Following are summaries of Michigan's atom splitters, which make up an important part of the state's construction landscape:
D.C. Cook - Combined, the two reactors at the Donald C. Cook Nuclear Power Plant south of Berrien Springs are rated at 2,100 megawatts, making the plant the largest producer of nuclear power in Michigan.
Located on 650 acres along Lake Michigan, the plant was one of the largest construction projects ever in the state, employing up to 2,000 Hardhats. The construction permit was granted in 1969, and Unit 1 (1,020 megawatts) began commercial operation in August 1975. Unit 2 (1,090 megawatts) started up in July 1978. The construction cost for both units was $1.3 billion.
The American Electric Power Service Corporation served as architect and engineer for the project, which included pressurized water reactors. The nuclear steam supply system for both units were designed and built by Westinghouse Corporation. The turbine generators for Unit 1 and Unit 2 were purchased from General Electric Company and Brown Boveri Corporation respectively.
The plant is owned and operated by AEP.
Fermi 2 - With twin cooling towers rising 400 feet, the plant near Monroe certainly has the highest profile of Michigan's nuclear plants.
The cost to construct the plant was also big: an astonishing $5.1 billion. The plant was built between 1970-85, but there was a period from 1974-77 when no work was performed, because of Detroit Edison's "poor financial situation," the utility said at the time.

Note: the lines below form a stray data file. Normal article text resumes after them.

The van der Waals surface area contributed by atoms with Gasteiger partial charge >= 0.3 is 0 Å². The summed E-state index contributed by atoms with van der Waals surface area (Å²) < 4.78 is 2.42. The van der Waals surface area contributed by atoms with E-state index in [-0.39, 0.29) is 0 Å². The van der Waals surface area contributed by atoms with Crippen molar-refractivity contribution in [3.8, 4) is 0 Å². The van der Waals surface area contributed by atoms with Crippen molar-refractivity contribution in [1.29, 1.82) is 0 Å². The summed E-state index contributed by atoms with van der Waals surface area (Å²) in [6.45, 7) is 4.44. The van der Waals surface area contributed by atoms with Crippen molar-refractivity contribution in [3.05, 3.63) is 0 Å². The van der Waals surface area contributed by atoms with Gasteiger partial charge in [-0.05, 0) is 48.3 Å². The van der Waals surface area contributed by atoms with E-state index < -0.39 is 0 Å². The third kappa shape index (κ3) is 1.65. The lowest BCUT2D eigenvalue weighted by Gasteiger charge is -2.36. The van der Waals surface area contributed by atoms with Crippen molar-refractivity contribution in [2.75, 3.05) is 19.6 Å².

When work resumed, more than 1,600 construction workers were employed at Fermi 2. Hardhats placed 300,000 cubic yards of concrete, 20,000 tons of steel, 1,220 miles of electric cable and 70 miles of conduit.
Rated at 1,100 megawatts, the boiling water reactor plant is owner DTE Energy's largest single unit. The plant came on line in July 1985.
Palisades - Located on about 490 acres south of South Haven on the Lake Michigan shore, Consumers Energy's Palisades Nuclear Power plant began commercial generation of electricity on Dec. 31, 1971.
Construction on the 760 megawatt pressurized water reactor began in March 1967 by Bechtel Power Corporation. The plant cost $149 million, and today produces about 18 percent of Consumers Energy's total electric capacity - enough to light up three cities the size of Grand Rapids.
Water taken from Lake Michigan at a rate of 390,000 gallons per minute is used to cool the plant, using a fan-forced draft system.
With the nation's unemployment rate jumping a whopping half percentage point to 5.4 percent from September to October, more and more workers are looking to Unemployment Insurance to get them through what will probably be a bumpy economy in the months ahead.
In Michigan, things are no different - the jobless rate is up to 5.3 percent, and prospects for a quick recovery are shaky. Unemployment insurance isn't much - but it's something, and it's still a safety net for jobless workers.
As we've been reporting, jobless insurance could provide a better safety net. In 1995, the Engler Administration and the Republican-led Michigan House and Senate froze statewide jobless benefits at a maximum of $300 per week, without any allowance for inflation. If that bill had not been passed into law, jobless benefits would stand at $414.39 per week - a difference of $2,974.14 for workers who are unemployed for the full 26-week benefit period.
In addition, Engler and the state lawmakers cut the weekly benefit rate from 70 percent of after-tax earnings to 67 percent. And, the state Republicans made it more difficult for low-income people to qualify for benefits, changing the minimum weekly earnings requirement from 20 times the state minimum wage to 30 times.